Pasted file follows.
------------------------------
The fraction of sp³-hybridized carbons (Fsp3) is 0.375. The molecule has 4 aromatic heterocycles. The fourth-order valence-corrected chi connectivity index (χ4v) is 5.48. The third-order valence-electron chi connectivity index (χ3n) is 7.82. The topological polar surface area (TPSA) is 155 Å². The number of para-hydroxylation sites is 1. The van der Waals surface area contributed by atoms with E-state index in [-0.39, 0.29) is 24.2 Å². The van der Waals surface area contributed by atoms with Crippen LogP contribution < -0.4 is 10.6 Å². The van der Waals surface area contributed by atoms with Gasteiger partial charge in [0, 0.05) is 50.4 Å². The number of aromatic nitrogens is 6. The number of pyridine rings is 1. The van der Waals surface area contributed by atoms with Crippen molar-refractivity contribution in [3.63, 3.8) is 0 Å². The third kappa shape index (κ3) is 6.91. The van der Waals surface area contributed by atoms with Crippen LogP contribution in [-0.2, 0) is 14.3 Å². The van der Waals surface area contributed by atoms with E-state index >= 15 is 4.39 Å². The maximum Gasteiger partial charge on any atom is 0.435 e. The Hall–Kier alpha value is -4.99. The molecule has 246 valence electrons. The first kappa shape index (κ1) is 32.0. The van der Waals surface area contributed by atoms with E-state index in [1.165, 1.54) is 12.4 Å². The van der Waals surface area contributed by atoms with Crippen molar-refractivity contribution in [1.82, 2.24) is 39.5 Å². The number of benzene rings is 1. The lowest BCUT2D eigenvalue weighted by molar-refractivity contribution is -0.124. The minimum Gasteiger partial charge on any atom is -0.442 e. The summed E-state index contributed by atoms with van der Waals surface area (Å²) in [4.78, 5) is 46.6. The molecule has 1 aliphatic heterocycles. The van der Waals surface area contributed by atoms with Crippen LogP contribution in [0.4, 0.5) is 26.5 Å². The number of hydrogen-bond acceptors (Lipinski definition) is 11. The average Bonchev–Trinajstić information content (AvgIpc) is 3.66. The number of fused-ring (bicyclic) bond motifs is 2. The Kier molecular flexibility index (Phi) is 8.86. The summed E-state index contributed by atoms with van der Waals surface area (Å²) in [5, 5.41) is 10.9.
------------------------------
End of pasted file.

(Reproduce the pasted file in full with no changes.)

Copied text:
The fraction of sp³-hybridized carbons (Fsp3) is 0.375. The molecule has 4 aromatic heterocycles. The fourth-order valence-corrected chi connectivity index (χ4v) is 5.48. The third-order valence-electron chi connectivity index (χ3n) is 7.82. The topological polar surface area (TPSA) is 155 Å². The number of para-hydroxylation sites is 1. The van der Waals surface area contributed by atoms with E-state index in [-0.39, 0.29) is 24.2 Å². The van der Waals surface area contributed by atoms with Crippen LogP contribution < -0.4 is 10.6 Å². The van der Waals surface area contributed by atoms with Gasteiger partial charge in [0, 0.05) is 50.4 Å². The number of aromatic nitrogens is 6. The number of pyridine rings is 1. The van der Waals surface area contributed by atoms with Crippen molar-refractivity contribution in [3.63, 3.8) is 0 Å². The third kappa shape index (κ3) is 6.91. The van der Waals surface area contributed by atoms with Crippen LogP contribution in [-0.2, 0) is 14.3 Å². The van der Waals surface area contributed by atoms with E-state index >= 15 is 4.39 Å². The maximum Gasteiger partial charge on any atom is 0.435 e. The Hall–Kier alpha value is -4.99. The molecule has 246 valence electrons. The first kappa shape index (κ1) is 32.0. The van der Waals surface area contributed by atoms with E-state index in [1.165, 1.54) is 12.4 Å². The van der Waals surface area contributed by atoms with Crippen molar-refractivity contribution in [1.82, 2.24) is 39.5 Å². The number of benzene rings is 1. The lowest BCUT2D eigenvalue weighted by molar-refractivity contribution is -0.124. The minimum Gasteiger partial charge on any atom is -0.442 e. The summed E-state index contributed by atoms with van der Waals surface area (Å²) in [4.78, 5) is 46.6. The molecule has 1 aliphatic heterocycles. The van der Waals surface area contributed by atoms with Crippen LogP contribution in [0.4, 0.5) is 26.5 Å². The number of hydrogen-bond acceptors (Lipinski definition) is 11. The average Bonchev–Trinajstić information content (AvgIpc) is 3.66. The number of fused-ring (bicyclic) bond motifs is 2. The Kier molecular flexibility index (Phi) is 8.86. The summed E-state index contributed by atoms with van der Waals surface area (Å²) in [5, 5.41) is 10.9.